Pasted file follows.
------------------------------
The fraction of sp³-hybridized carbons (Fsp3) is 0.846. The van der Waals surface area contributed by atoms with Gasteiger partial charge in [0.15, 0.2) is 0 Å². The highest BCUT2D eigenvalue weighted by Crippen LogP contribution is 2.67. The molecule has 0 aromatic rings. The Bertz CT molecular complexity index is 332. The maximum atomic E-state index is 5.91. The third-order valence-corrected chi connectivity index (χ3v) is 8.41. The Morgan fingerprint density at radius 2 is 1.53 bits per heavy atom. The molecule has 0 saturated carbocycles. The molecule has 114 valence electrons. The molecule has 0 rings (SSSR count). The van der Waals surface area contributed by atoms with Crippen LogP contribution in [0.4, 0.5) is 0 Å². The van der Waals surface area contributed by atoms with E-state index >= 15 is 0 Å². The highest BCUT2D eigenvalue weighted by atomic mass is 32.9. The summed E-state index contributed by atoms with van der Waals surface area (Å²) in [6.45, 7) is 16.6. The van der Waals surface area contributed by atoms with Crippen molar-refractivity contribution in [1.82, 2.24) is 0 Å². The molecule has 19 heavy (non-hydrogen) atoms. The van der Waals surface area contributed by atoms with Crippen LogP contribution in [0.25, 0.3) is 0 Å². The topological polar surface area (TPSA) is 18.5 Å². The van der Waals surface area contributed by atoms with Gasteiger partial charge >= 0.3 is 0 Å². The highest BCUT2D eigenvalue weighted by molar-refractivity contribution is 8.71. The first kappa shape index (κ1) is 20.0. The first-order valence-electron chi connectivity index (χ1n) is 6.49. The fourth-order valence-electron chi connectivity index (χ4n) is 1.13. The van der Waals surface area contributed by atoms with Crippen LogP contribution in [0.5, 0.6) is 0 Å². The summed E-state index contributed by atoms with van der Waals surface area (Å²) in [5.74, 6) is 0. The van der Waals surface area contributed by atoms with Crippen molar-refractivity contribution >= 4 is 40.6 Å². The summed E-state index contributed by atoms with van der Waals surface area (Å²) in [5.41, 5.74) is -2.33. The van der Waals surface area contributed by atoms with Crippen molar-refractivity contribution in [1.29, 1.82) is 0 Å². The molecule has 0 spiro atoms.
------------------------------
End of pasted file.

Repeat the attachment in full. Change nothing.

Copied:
The fraction of sp³-hybridized carbons (Fsp3) is 0.846. The van der Waals surface area contributed by atoms with Gasteiger partial charge in [0.15, 0.2) is 0 Å². The highest BCUT2D eigenvalue weighted by Crippen LogP contribution is 2.67. The molecule has 0 aromatic rings. The Bertz CT molecular complexity index is 332. The maximum atomic E-state index is 5.91. The third-order valence-corrected chi connectivity index (χ3v) is 8.41. The Morgan fingerprint density at radius 2 is 1.53 bits per heavy atom. The molecule has 0 saturated carbocycles. The molecule has 114 valence electrons. The molecule has 0 rings (SSSR count). The van der Waals surface area contributed by atoms with Crippen LogP contribution in [0.4, 0.5) is 0 Å². The van der Waals surface area contributed by atoms with E-state index >= 15 is 0 Å². The highest BCUT2D eigenvalue weighted by atomic mass is 32.9. The summed E-state index contributed by atoms with van der Waals surface area (Å²) in [6.45, 7) is 16.6. The van der Waals surface area contributed by atoms with Crippen molar-refractivity contribution in [1.82, 2.24) is 0 Å². The molecule has 19 heavy (non-hydrogen) atoms. The van der Waals surface area contributed by atoms with Crippen LogP contribution in [0.25, 0.3) is 0 Å². The topological polar surface area (TPSA) is 18.5 Å². The van der Waals surface area contributed by atoms with Gasteiger partial charge >= 0.3 is 0 Å². The highest BCUT2D eigenvalue weighted by molar-refractivity contribution is 8.71. The first kappa shape index (κ1) is 20.0. The first-order valence-electron chi connectivity index (χ1n) is 6.49. The fourth-order valence-electron chi connectivity index (χ4n) is 1.13. The van der Waals surface area contributed by atoms with Crippen LogP contribution in [0.5, 0.6) is 0 Å². The summed E-state index contributed by atoms with van der Waals surface area (Å²) in [5.74, 6) is 0. The van der Waals surface area contributed by atoms with Crippen molar-refractivity contribution >= 4 is 40.6 Å². The summed E-state index contributed by atoms with van der Waals surface area (Å²) in [5.41, 5.74) is -2.33. The van der Waals surface area contributed by atoms with Crippen molar-refractivity contribution in [1.29, 1.82) is 0 Å². The molecule has 0 spiro atoms.